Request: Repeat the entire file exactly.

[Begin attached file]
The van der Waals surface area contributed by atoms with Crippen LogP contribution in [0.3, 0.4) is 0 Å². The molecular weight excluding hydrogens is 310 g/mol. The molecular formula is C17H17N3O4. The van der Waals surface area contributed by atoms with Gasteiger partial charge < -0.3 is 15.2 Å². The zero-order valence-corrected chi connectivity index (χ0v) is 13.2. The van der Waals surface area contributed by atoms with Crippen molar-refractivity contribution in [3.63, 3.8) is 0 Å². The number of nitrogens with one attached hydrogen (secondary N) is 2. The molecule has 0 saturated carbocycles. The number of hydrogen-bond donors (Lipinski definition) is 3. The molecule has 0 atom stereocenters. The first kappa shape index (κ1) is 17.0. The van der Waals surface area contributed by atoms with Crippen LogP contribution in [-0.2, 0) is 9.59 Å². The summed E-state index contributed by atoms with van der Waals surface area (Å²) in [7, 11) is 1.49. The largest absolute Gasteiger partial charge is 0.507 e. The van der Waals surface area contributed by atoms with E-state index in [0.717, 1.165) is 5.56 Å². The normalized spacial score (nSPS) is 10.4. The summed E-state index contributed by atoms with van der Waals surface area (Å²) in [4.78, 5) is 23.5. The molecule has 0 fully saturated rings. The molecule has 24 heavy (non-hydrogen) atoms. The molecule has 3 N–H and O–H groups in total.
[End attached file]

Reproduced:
The van der Waals surface area contributed by atoms with Crippen LogP contribution in [0.3, 0.4) is 0 Å². The molecular weight excluding hydrogens is 310 g/mol. The molecular formula is C17H17N3O4. The van der Waals surface area contributed by atoms with Gasteiger partial charge < -0.3 is 15.2 Å². The zero-order valence-corrected chi connectivity index (χ0v) is 13.2. The van der Waals surface area contributed by atoms with Crippen molar-refractivity contribution in [3.63, 3.8) is 0 Å². The number of nitrogens with one attached hydrogen (secondary N) is 2. The molecule has 0 saturated carbocycles. The number of hydrogen-bond donors (Lipinski definition) is 3. The molecule has 0 atom stereocenters. The first kappa shape index (κ1) is 17.0. The van der Waals surface area contributed by atoms with Crippen LogP contribution in [-0.2, 0) is 9.59 Å². The summed E-state index contributed by atoms with van der Waals surface area (Å²) in [7, 11) is 1.49. The largest absolute Gasteiger partial charge is 0.507 e. The van der Waals surface area contributed by atoms with E-state index in [0.717, 1.165) is 5.56 Å². The normalized spacial score (nSPS) is 10.4. The summed E-state index contributed by atoms with van der Waals surface area (Å²) in [4.78, 5) is 23.5. The molecule has 0 fully saturated rings. The molecule has 24 heavy (non-hydrogen) atoms. The molecule has 3 N–H and O–H groups in total.